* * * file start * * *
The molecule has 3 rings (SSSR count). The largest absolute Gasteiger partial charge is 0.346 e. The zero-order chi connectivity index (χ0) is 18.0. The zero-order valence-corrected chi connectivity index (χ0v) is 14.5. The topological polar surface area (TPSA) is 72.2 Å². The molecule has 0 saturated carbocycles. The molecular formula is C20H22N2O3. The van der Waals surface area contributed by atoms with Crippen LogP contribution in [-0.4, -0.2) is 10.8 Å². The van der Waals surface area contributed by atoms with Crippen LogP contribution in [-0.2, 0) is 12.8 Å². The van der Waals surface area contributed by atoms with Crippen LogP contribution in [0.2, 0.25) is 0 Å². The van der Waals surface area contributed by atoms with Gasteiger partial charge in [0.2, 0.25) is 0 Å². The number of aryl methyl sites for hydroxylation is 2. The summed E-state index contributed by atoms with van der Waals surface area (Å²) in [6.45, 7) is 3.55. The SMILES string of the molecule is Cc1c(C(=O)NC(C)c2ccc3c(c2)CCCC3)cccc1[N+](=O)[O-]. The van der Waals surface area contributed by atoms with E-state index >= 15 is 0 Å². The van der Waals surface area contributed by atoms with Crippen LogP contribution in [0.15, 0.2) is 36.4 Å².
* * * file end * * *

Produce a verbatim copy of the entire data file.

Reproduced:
The molecule has 3 rings (SSSR count). The largest absolute Gasteiger partial charge is 0.346 e. The zero-order chi connectivity index (χ0) is 18.0. The zero-order valence-corrected chi connectivity index (χ0v) is 14.5. The topological polar surface area (TPSA) is 72.2 Å². The molecule has 0 saturated carbocycles. The molecular formula is C20H22N2O3. The van der Waals surface area contributed by atoms with Crippen LogP contribution in [-0.4, -0.2) is 10.8 Å². The van der Waals surface area contributed by atoms with Crippen LogP contribution in [-0.2, 0) is 12.8 Å². The van der Waals surface area contributed by atoms with Crippen LogP contribution in [0.2, 0.25) is 0 Å². The van der Waals surface area contributed by atoms with Gasteiger partial charge in [0.2, 0.25) is 0 Å². The number of aryl methyl sites for hydroxylation is 2. The summed E-state index contributed by atoms with van der Waals surface area (Å²) in [6.45, 7) is 3.55. The SMILES string of the molecule is Cc1c(C(=O)NC(C)c2ccc3c(c2)CCCC3)cccc1[N+](=O)[O-]. The van der Waals surface area contributed by atoms with E-state index >= 15 is 0 Å². The van der Waals surface area contributed by atoms with Crippen LogP contribution in [0.15, 0.2) is 36.4 Å².